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“It was easier back then,” Wolverhampton Wanderers manager Nuno Espírito Santo remarked when asked whether he is aware of the club's history in the FA Cup, ahead of their quarter-final showdown with Manchester United.

Wolves have won the Cup four times, but the most recent of those triumphs came 59 years ago; they are aiming to reach the last four this weekend for the first time since 1998, and Nuno is taking nothing for granted.

He knows the English football landscape has changed irrevocably since the Black Country side last won the game's oldest knockout competition, and that it is barely recognisable, even, from the time of their last semi-final appearance. But he also sees an opportunity.

The FA Cup, to many clubs outside the Premier League's top six, is valued somewhere between an inconvenience and an irrelevance. And even of those who consider it a worthwhile pursuit, most will still, with good reason, view it as a futile one.

It is a bone of contention very year among fans and the media that clubs whose top-flight status is secure do not pour more effort into the domestic cups, thus devaluing them as competitions.

The truth is that, while the Big Six often have no more affection for the cups, deeming them secondary to the top-four race and the Champions League, the financial imbalance at the top of English football is such that one of them, almost invariably, still wins the FA Cup each year.

Since Everton won the Cup back in 1995, upsetting Manchester United 1-0 in the final at the old Wembley Stadium, only two teams outside the country's five richest clubs have lifted the famous old trophy – Portsmouth in 2008 and Wigan Athletic in 2013.

There is a chicken-egg debate as to what came first: the dominance of the elite or the apathy of the mid-ranking clubs. And there have been various suggestions for how to increase the appeal of winning the Cup, from increased prize money to offering a place in the following season's Champions League to the winner.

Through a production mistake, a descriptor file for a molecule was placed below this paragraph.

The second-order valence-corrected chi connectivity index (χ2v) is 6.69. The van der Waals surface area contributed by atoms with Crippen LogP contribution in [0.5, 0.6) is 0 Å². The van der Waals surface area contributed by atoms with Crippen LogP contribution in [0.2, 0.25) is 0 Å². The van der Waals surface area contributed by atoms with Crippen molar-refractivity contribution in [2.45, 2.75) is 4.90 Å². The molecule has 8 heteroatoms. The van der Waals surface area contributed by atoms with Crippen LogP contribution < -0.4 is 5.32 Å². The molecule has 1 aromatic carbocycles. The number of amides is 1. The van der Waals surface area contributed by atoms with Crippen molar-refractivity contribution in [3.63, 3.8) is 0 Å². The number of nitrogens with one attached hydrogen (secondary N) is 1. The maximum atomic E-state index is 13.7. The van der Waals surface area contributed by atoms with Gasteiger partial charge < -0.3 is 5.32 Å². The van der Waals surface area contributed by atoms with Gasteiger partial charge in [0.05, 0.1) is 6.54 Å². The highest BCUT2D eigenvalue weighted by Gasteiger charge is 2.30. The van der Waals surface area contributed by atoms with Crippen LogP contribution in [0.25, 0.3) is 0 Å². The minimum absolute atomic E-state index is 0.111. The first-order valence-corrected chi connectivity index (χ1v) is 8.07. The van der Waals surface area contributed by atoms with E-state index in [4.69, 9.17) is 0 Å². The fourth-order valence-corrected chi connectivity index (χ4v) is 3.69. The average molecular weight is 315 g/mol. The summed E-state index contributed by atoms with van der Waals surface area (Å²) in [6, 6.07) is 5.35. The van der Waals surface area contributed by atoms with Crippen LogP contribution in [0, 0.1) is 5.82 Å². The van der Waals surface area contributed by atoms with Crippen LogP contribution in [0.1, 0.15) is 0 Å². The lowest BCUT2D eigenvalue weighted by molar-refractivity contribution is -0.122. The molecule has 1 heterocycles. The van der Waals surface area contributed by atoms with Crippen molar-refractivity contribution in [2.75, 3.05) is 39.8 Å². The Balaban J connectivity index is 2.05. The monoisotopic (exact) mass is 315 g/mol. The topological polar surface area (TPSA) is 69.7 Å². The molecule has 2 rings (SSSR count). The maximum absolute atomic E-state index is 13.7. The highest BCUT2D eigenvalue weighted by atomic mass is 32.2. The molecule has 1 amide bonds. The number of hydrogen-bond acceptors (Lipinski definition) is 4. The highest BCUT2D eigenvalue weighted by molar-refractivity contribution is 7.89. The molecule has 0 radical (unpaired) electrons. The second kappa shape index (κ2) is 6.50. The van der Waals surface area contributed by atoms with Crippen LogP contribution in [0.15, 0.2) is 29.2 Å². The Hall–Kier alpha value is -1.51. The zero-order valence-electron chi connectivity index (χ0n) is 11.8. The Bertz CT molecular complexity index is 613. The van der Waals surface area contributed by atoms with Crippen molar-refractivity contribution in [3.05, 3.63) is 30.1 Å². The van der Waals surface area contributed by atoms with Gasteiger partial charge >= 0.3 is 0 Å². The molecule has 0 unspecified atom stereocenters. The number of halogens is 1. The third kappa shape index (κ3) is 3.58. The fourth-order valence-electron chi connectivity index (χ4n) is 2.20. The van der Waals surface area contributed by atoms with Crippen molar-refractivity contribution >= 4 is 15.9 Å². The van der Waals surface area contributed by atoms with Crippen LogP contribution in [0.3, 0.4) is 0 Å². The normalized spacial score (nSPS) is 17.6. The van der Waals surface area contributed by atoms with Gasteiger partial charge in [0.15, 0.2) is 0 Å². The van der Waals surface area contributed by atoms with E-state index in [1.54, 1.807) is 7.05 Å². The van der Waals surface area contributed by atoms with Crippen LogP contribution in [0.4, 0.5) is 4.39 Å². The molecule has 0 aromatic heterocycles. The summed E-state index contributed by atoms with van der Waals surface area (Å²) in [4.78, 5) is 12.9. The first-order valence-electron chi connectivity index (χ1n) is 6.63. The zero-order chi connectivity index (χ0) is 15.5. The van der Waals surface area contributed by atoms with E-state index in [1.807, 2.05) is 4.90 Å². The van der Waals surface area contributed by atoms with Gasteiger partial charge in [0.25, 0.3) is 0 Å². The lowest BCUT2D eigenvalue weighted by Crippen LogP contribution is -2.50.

Where once the First Division and FA Cup enjoyed relatively equal billing, the Premier League is now the behemoth of the English game, the Cup its estranged cousin. But, given the status quo, in which the difference between finishing seventh and 12th in the Premier League is worth £9million, while the unlikely glory of lifting the FA Cup offers just a £6million reward, it's easy to see why clubs prioritise the league, however unromantic and unexciting that may be to fans.

Wolves, though, when they host United at Molineux, have the chance to show that there doesn't have to be a choice made between league and cup, that it is possible to pour equal resource into each and succeed.

“It is the biggest game for the club for some time we are aware of that.” Nuno said, understanding that, while climbing the Premier Leagues is the long-term goal, Wolves fans would love nothing more than a deep cup run.

Of course, although they were only promoted from the second tier last season, Fosun-backed Wolves, currently seventh in the Premier League, are closer to the Big Six than most of their rivals when it comes to financial might, too.

But they remain a work in progress. And Nuno prefers to operate with a shallow squad. The fact he has given more than one Premier League start to just 15 players this season (Everton, for example, have 21 players with multiple starts to their name), and that only 11 have accumulated more than 1000 minutes (West Ham United and Leicester City have 14 players on more than 1000 minutes), shows that twin priorities do not require expensive strength in depth and heavy rotation.

If Wolves can get past United on Saturday night, perhaps a few others will be inspired to follow their lead next season.

Premier League